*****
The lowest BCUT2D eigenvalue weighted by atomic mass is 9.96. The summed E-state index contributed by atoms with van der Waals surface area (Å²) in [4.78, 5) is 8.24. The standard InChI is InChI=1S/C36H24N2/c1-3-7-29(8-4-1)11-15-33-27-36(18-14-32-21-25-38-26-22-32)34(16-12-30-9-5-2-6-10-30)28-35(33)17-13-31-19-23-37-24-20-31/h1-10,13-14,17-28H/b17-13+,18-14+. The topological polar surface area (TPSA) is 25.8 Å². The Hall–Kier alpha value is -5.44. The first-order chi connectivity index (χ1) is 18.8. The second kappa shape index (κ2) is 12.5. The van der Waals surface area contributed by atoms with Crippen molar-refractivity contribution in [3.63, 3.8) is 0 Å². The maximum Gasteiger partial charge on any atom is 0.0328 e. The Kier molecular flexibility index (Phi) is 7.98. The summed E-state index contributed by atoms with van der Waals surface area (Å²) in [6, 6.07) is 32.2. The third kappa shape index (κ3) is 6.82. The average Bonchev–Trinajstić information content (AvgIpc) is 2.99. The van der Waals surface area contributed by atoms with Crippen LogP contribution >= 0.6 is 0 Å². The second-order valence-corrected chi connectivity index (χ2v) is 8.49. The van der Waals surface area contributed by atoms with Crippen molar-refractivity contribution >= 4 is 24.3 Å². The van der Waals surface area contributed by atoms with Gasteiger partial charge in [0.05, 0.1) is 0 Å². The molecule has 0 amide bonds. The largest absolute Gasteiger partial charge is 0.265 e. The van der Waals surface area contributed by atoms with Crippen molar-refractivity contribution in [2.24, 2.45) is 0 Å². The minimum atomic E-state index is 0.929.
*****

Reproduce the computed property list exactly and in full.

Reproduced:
The lowest BCUT2D eigenvalue weighted by atomic mass is 9.96. The summed E-state index contributed by atoms with van der Waals surface area (Å²) in [4.78, 5) is 8.24. The standard InChI is InChI=1S/C36H24N2/c1-3-7-29(8-4-1)11-15-33-27-36(18-14-32-21-25-38-26-22-32)34(16-12-30-9-5-2-6-10-30)28-35(33)17-13-31-19-23-37-24-20-31/h1-10,13-14,17-28H/b17-13+,18-14+. The topological polar surface area (TPSA) is 25.8 Å². The Hall–Kier alpha value is -5.44. The first-order chi connectivity index (χ1) is 18.8. The second kappa shape index (κ2) is 12.5. The van der Waals surface area contributed by atoms with Crippen molar-refractivity contribution in [3.63, 3.8) is 0 Å². The maximum Gasteiger partial charge on any atom is 0.0328 e. The Kier molecular flexibility index (Phi) is 7.98. The summed E-state index contributed by atoms with van der Waals surface area (Å²) in [6, 6.07) is 32.2. The third kappa shape index (κ3) is 6.82. The average Bonchev–Trinajstić information content (AvgIpc) is 2.99. The van der Waals surface area contributed by atoms with Crippen LogP contribution >= 0.6 is 0 Å². The second-order valence-corrected chi connectivity index (χ2v) is 8.49. The van der Waals surface area contributed by atoms with Crippen molar-refractivity contribution >= 4 is 24.3 Å². The van der Waals surface area contributed by atoms with Gasteiger partial charge in [0.05, 0.1) is 0 Å². The molecule has 0 amide bonds. The largest absolute Gasteiger partial charge is 0.265 e. The van der Waals surface area contributed by atoms with Crippen molar-refractivity contribution in [2.24, 2.45) is 0 Å². The minimum atomic E-state index is 0.929.